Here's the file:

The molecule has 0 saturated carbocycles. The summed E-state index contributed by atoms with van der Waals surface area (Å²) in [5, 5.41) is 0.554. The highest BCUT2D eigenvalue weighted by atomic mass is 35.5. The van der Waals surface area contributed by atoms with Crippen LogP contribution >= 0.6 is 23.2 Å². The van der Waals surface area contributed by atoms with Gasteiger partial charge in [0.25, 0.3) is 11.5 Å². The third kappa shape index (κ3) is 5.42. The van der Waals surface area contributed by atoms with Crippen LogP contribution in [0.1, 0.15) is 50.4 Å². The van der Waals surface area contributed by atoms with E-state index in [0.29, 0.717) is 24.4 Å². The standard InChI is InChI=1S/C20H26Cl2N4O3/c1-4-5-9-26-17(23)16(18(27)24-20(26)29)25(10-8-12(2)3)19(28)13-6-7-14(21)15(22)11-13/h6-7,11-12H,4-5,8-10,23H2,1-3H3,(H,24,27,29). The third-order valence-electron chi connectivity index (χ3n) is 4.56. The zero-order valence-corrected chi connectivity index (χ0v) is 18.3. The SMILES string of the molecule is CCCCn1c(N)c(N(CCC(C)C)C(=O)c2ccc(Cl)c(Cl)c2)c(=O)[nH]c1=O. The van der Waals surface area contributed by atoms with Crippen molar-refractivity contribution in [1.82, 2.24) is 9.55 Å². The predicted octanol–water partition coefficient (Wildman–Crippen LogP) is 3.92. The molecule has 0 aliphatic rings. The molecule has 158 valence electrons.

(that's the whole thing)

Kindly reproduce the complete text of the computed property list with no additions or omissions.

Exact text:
The molecule has 0 saturated carbocycles. The summed E-state index contributed by atoms with van der Waals surface area (Å²) in [5, 5.41) is 0.554. The highest BCUT2D eigenvalue weighted by atomic mass is 35.5. The van der Waals surface area contributed by atoms with Crippen LogP contribution >= 0.6 is 23.2 Å². The van der Waals surface area contributed by atoms with Gasteiger partial charge in [0.25, 0.3) is 11.5 Å². The third kappa shape index (κ3) is 5.42. The van der Waals surface area contributed by atoms with Crippen LogP contribution in [0.1, 0.15) is 50.4 Å². The van der Waals surface area contributed by atoms with E-state index in [0.29, 0.717) is 24.4 Å². The standard InChI is InChI=1S/C20H26Cl2N4O3/c1-4-5-9-26-17(23)16(18(27)24-20(26)29)25(10-8-12(2)3)19(28)13-6-7-14(21)15(22)11-13/h6-7,11-12H,4-5,8-10,23H2,1-3H3,(H,24,27,29). The third-order valence-electron chi connectivity index (χ3n) is 4.56. The zero-order valence-corrected chi connectivity index (χ0v) is 18.3. The SMILES string of the molecule is CCCCn1c(N)c(N(CCC(C)C)C(=O)c2ccc(Cl)c(Cl)c2)c(=O)[nH]c1=O. The van der Waals surface area contributed by atoms with Crippen molar-refractivity contribution in [1.82, 2.24) is 9.55 Å². The predicted octanol–water partition coefficient (Wildman–Crippen LogP) is 3.92. The molecule has 0 aliphatic rings. The molecule has 158 valence electrons.